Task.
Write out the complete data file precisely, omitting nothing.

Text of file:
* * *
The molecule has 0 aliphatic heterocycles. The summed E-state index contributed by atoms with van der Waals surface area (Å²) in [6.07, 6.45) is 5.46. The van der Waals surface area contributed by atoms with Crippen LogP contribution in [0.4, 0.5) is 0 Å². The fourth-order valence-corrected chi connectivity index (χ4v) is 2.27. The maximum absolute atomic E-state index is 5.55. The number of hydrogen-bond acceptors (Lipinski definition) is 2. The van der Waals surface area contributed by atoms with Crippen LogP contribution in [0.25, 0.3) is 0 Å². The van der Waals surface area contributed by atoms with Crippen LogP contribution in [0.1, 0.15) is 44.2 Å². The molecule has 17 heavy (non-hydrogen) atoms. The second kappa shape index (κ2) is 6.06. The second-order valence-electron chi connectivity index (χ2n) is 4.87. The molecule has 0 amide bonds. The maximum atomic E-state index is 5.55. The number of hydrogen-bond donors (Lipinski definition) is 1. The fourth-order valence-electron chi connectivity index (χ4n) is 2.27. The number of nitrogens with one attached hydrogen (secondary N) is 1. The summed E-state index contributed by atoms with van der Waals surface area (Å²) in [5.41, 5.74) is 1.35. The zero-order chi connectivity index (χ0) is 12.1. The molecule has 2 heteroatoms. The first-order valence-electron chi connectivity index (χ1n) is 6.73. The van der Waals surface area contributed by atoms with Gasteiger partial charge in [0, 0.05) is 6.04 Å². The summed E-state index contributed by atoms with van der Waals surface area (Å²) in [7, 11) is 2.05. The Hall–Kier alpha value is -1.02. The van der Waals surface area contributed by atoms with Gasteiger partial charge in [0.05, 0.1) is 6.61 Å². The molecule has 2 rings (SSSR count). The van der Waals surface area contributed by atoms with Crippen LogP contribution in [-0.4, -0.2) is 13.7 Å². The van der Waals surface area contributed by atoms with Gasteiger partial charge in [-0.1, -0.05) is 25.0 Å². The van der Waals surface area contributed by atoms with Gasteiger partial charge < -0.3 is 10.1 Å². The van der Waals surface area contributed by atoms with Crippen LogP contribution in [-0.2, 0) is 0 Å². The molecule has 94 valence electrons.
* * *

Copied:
The molecule has 0 aliphatic heterocycles. The summed E-state index contributed by atoms with van der Waals surface area (Å²) in [6.07, 6.45) is 5.46. The van der Waals surface area contributed by atoms with Crippen LogP contribution in [0.4, 0.5) is 0 Å². The fourth-order valence-corrected chi connectivity index (χ4v) is 2.27. The maximum absolute atomic E-state index is 5.55. The number of hydrogen-bond acceptors (Lipinski definition) is 2. The van der Waals surface area contributed by atoms with Crippen LogP contribution in [0.25, 0.3) is 0 Å². The van der Waals surface area contributed by atoms with Crippen LogP contribution in [0.1, 0.15) is 44.2 Å². The molecule has 17 heavy (non-hydrogen) atoms. The second kappa shape index (κ2) is 6.06. The second-order valence-electron chi connectivity index (χ2n) is 4.87. The molecule has 0 amide bonds. The maximum atomic E-state index is 5.55. The number of hydrogen-bond donors (Lipinski definition) is 1. The fourth-order valence-electron chi connectivity index (χ4n) is 2.27. The number of nitrogens with one attached hydrogen (secondary N) is 1. The summed E-state index contributed by atoms with van der Waals surface area (Å²) in [5.41, 5.74) is 1.35. The zero-order chi connectivity index (χ0) is 12.1. The molecule has 2 heteroatoms. The first-order valence-electron chi connectivity index (χ1n) is 6.73. The van der Waals surface area contributed by atoms with Gasteiger partial charge in [0, 0.05) is 6.04 Å². The summed E-state index contributed by atoms with van der Waals surface area (Å²) in [7, 11) is 2.05. The Hall–Kier alpha value is -1.02. The van der Waals surface area contributed by atoms with Gasteiger partial charge in [0.05, 0.1) is 6.61 Å². The molecule has 2 rings (SSSR count). The van der Waals surface area contributed by atoms with Crippen LogP contribution in [-0.4, -0.2) is 13.7 Å². The van der Waals surface area contributed by atoms with Gasteiger partial charge in [-0.1, -0.05) is 25.0 Å². The van der Waals surface area contributed by atoms with Gasteiger partial charge < -0.3 is 10.1 Å². The van der Waals surface area contributed by atoms with Crippen LogP contribution in [-0.2, 0) is 0 Å². The molecule has 94 valence electrons.